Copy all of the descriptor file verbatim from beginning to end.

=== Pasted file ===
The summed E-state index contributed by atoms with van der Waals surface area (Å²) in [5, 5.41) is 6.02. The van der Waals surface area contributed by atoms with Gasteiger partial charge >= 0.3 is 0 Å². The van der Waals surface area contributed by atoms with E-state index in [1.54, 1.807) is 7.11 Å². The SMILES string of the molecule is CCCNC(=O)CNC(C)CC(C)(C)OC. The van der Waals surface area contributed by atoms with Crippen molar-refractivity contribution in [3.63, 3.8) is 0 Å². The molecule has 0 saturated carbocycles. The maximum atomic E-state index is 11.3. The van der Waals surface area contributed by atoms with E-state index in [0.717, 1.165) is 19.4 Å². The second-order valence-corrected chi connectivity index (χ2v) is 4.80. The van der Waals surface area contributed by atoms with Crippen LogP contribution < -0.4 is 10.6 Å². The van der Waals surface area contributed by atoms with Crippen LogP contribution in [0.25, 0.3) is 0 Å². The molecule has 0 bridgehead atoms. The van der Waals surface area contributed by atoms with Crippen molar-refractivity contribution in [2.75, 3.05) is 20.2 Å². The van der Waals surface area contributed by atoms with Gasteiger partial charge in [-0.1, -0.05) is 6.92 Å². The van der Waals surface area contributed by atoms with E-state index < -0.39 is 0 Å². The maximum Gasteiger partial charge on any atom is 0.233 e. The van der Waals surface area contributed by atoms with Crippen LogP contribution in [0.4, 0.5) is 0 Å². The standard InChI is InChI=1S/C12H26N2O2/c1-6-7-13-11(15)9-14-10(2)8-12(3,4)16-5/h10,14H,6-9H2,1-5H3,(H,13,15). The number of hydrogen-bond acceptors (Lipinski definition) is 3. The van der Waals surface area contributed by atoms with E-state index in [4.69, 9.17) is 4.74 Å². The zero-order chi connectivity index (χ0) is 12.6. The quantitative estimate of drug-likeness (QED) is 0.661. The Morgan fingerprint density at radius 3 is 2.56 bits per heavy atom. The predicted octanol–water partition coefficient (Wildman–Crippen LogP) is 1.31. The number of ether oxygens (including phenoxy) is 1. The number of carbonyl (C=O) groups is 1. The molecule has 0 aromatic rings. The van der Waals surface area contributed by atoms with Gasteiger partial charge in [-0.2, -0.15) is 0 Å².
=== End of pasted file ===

The summed E-state index contributed by atoms with van der Waals surface area (Å²) in [5, 5.41) is 6.02. The van der Waals surface area contributed by atoms with Gasteiger partial charge >= 0.3 is 0 Å². The van der Waals surface area contributed by atoms with E-state index in [1.54, 1.807) is 7.11 Å². The SMILES string of the molecule is CCCNC(=O)CNC(C)CC(C)(C)OC. The van der Waals surface area contributed by atoms with Crippen molar-refractivity contribution in [3.63, 3.8) is 0 Å². The molecule has 0 saturated carbocycles. The maximum atomic E-state index is 11.3. The van der Waals surface area contributed by atoms with E-state index in [0.717, 1.165) is 19.4 Å². The second-order valence-corrected chi connectivity index (χ2v) is 4.80. The van der Waals surface area contributed by atoms with Crippen LogP contribution < -0.4 is 10.6 Å². The van der Waals surface area contributed by atoms with Crippen LogP contribution in [0.25, 0.3) is 0 Å². The molecule has 0 bridgehead atoms. The van der Waals surface area contributed by atoms with Crippen molar-refractivity contribution in [2.75, 3.05) is 20.2 Å². The van der Waals surface area contributed by atoms with Gasteiger partial charge in [-0.1, -0.05) is 6.92 Å². The van der Waals surface area contributed by atoms with E-state index < -0.39 is 0 Å². The maximum Gasteiger partial charge on any atom is 0.233 e. The van der Waals surface area contributed by atoms with Crippen LogP contribution in [0.4, 0.5) is 0 Å². The standard InChI is InChI=1S/C12H26N2O2/c1-6-7-13-11(15)9-14-10(2)8-12(3,4)16-5/h10,14H,6-9H2,1-5H3,(H,13,15). The number of hydrogen-bond acceptors (Lipinski definition) is 3. The van der Waals surface area contributed by atoms with E-state index in [4.69, 9.17) is 4.74 Å². The zero-order chi connectivity index (χ0) is 12.6. The quantitative estimate of drug-likeness (QED) is 0.661. The Morgan fingerprint density at radius 3 is 2.56 bits per heavy atom. The predicted octanol–water partition coefficient (Wildman–Crippen LogP) is 1.31. The number of ether oxygens (including phenoxy) is 1. The number of carbonyl (C=O) groups is 1. The molecule has 0 aromatic rings. The van der Waals surface area contributed by atoms with Gasteiger partial charge in [-0.2, -0.15) is 0 Å².